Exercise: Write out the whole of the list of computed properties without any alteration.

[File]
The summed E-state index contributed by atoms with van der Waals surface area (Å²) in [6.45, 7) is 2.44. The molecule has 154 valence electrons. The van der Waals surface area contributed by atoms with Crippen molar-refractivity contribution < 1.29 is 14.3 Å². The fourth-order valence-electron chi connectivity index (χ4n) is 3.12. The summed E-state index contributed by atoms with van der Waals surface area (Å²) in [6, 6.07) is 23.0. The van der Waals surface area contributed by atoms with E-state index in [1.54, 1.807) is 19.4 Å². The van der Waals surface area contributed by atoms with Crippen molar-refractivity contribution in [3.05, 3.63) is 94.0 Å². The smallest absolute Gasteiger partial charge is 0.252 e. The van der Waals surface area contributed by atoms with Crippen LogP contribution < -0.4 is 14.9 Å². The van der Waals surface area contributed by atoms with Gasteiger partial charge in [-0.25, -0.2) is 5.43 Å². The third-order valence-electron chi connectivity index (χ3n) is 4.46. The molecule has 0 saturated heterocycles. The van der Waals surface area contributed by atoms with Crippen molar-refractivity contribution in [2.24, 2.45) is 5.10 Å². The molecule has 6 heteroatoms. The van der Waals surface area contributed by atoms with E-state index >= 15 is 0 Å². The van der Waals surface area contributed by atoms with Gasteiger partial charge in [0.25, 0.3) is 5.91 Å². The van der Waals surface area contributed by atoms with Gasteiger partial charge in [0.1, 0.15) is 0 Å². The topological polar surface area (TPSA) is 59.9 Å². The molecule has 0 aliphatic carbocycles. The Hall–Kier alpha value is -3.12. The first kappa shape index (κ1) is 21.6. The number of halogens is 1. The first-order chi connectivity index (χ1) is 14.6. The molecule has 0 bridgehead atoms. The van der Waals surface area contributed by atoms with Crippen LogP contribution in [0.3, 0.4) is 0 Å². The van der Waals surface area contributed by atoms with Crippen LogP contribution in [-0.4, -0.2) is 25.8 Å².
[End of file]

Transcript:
The summed E-state index contributed by atoms with van der Waals surface area (Å²) in [6.45, 7) is 2.44. The molecule has 154 valence electrons. The van der Waals surface area contributed by atoms with Crippen molar-refractivity contribution < 1.29 is 14.3 Å². The fourth-order valence-electron chi connectivity index (χ4n) is 3.12. The summed E-state index contributed by atoms with van der Waals surface area (Å²) in [6, 6.07) is 23.0. The van der Waals surface area contributed by atoms with E-state index in [1.54, 1.807) is 19.4 Å². The van der Waals surface area contributed by atoms with Crippen molar-refractivity contribution in [3.05, 3.63) is 94.0 Å². The smallest absolute Gasteiger partial charge is 0.252 e. The van der Waals surface area contributed by atoms with Crippen LogP contribution < -0.4 is 14.9 Å². The van der Waals surface area contributed by atoms with Gasteiger partial charge in [-0.25, -0.2) is 5.43 Å². The third-order valence-electron chi connectivity index (χ3n) is 4.46. The molecule has 0 saturated heterocycles. The van der Waals surface area contributed by atoms with Crippen molar-refractivity contribution in [2.24, 2.45) is 5.10 Å². The molecule has 6 heteroatoms. The van der Waals surface area contributed by atoms with E-state index >= 15 is 0 Å². The van der Waals surface area contributed by atoms with Gasteiger partial charge in [0.25, 0.3) is 5.91 Å². The van der Waals surface area contributed by atoms with Gasteiger partial charge in [0.1, 0.15) is 0 Å². The topological polar surface area (TPSA) is 59.9 Å². The molecule has 0 aliphatic carbocycles. The Hall–Kier alpha value is -3.12. The first kappa shape index (κ1) is 21.6. The number of halogens is 1. The first-order chi connectivity index (χ1) is 14.6. The molecule has 0 bridgehead atoms. The van der Waals surface area contributed by atoms with Crippen LogP contribution in [0.3, 0.4) is 0 Å². The van der Waals surface area contributed by atoms with Crippen LogP contribution in [-0.4, -0.2) is 25.8 Å².